James Bruerton, known for his 12-part peal composition of Grandsire Triples, came from Darlaston, Staffordshire, and was born around 1845. During the 1870s he was licensee of the Dartmouth Arms, Darlaston, and in 1874 there was a press entry for the Walsall Board of Guardians: ‘James Bruerton, licensed victualler, appointed collector of the poor rate for Bentley’ (Bentley being close to Darlaston). By the 1890s he was living in Wolverhampton where he died in the second quarter of 1903 aged 58. No report of his death has yet been traced in local papers, nor was an obituary published in Bell News.
All the known records of his ringing relate to peals and date touches rung at Darlaston, the earliest being a date touch of 1863 Grandsire Triples rung by a local band on 28th February 1863. This was followed by the same band ringing a peal of Grandsire Triples on 19th March 1863, composed by Solomon Biddlestone. On 22nd December 1863 James Bruerton conducted a peal of Grandsire Triples. The composer was not named but it contained 182 bobs and 58 singles, the same as Biddlestone’s. The first peal found so far where James Bruerton is named as the composer, is one conducted by William Johnson on 17th December 1870 (Bruerton was not in the band). Like Biddlestone’s, the composition is a 12-part, based on 3 lead courses but with calls at 2 and 3 (instead of 1 and 3) to keep the 5th fixed throughout (instead of the 6th). But Bruerton’s also has the 6 and 7 home at each part end, alternately wrong and right. No doubt it is these features that have made Bruerton’s much more popular than Biddlestone’s ever since. James Bruerton is also reported as having composed and conducted a date touch of 1867 Grandsire Triples on 17th February 1867; this is not an obvious length for triples – perhaps spliced with major? The next and last record found of his ringing was a date touch of 1879 Grandsire Triples rung on handbells at his house on 19th October 1879, composed and conducted by John Carter, who also originated from Darlaston. No further records of Bruerton’s ringing have been found and he may have given up ringing soon afterwards, but John Carter, some 8 years his junior, went on to become the well known ringer, composer, inventor of ringing machines, gunsmith, marksman and all round genius that we remember today.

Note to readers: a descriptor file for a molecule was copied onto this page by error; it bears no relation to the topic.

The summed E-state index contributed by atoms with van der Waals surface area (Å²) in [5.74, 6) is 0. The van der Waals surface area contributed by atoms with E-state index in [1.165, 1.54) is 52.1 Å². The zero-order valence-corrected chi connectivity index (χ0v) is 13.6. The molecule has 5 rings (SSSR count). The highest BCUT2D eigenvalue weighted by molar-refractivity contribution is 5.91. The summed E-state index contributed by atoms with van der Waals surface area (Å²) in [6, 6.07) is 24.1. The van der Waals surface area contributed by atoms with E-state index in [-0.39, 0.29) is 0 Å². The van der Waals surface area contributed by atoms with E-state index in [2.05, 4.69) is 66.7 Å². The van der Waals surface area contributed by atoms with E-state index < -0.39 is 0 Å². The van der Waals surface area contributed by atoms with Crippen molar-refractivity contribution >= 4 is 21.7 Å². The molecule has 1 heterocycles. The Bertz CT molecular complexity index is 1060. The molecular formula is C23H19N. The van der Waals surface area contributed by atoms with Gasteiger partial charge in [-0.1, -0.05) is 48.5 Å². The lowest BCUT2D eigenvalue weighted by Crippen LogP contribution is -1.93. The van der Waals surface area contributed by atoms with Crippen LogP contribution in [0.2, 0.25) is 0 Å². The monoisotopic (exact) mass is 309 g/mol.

I am indebted to John Eisel for providing information from newspaper reports from his own researches, which have enabled the short biography above to be put together. Details of more recent peals of Bruerton’s 12-part, plus some earlier ones copied from Bell News and The Ringing World, can be found on BellBoard. Some of these were erroneously attributed to ‘S Bruerton’.
19 October 2018